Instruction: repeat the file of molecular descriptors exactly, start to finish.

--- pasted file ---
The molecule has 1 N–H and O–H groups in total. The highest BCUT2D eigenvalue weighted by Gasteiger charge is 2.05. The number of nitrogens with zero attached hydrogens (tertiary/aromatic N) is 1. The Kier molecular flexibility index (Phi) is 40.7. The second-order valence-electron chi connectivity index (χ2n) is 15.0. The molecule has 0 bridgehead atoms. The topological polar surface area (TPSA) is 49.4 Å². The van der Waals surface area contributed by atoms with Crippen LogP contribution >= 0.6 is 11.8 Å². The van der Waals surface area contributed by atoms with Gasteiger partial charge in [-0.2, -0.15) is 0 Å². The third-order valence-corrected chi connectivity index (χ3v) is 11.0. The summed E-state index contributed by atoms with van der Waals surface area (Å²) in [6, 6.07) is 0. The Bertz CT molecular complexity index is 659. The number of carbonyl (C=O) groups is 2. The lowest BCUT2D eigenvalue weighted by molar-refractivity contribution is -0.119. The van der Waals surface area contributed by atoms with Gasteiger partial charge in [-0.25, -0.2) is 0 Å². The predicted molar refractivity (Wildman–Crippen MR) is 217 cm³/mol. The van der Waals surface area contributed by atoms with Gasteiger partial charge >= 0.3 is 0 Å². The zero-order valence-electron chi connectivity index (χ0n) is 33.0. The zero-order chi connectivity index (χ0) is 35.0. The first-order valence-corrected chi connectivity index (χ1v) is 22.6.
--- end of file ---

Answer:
The molecule has 1 N–H and O–H groups in total. The highest BCUT2D eigenvalue weighted by Gasteiger charge is 2.05. The number of nitrogens with zero attached hydrogens (tertiary/aromatic N) is 1. The Kier molecular flexibility index (Phi) is 40.7. The second-order valence-electron chi connectivity index (χ2n) is 15.0. The molecule has 0 bridgehead atoms. The topological polar surface area (TPSA) is 49.4 Å². The van der Waals surface area contributed by atoms with Crippen LogP contribution >= 0.6 is 11.8 Å². The van der Waals surface area contributed by atoms with Gasteiger partial charge in [-0.2, -0.15) is 0 Å². The third-order valence-corrected chi connectivity index (χ3v) is 11.0. The summed E-state index contributed by atoms with van der Waals surface area (Å²) in [6, 6.07) is 0. The Bertz CT molecular complexity index is 659. The number of carbonyl (C=O) groups is 2. The lowest BCUT2D eigenvalue weighted by molar-refractivity contribution is -0.119. The van der Waals surface area contributed by atoms with Gasteiger partial charge in [-0.25, -0.2) is 0 Å². The predicted molar refractivity (Wildman–Crippen MR) is 217 cm³/mol. The van der Waals surface area contributed by atoms with Gasteiger partial charge >= 0.3 is 0 Å². The zero-order valence-electron chi connectivity index (χ0n) is 33.0. The zero-order chi connectivity index (χ0) is 35.0. The first-order valence-corrected chi connectivity index (χ1v) is 22.6.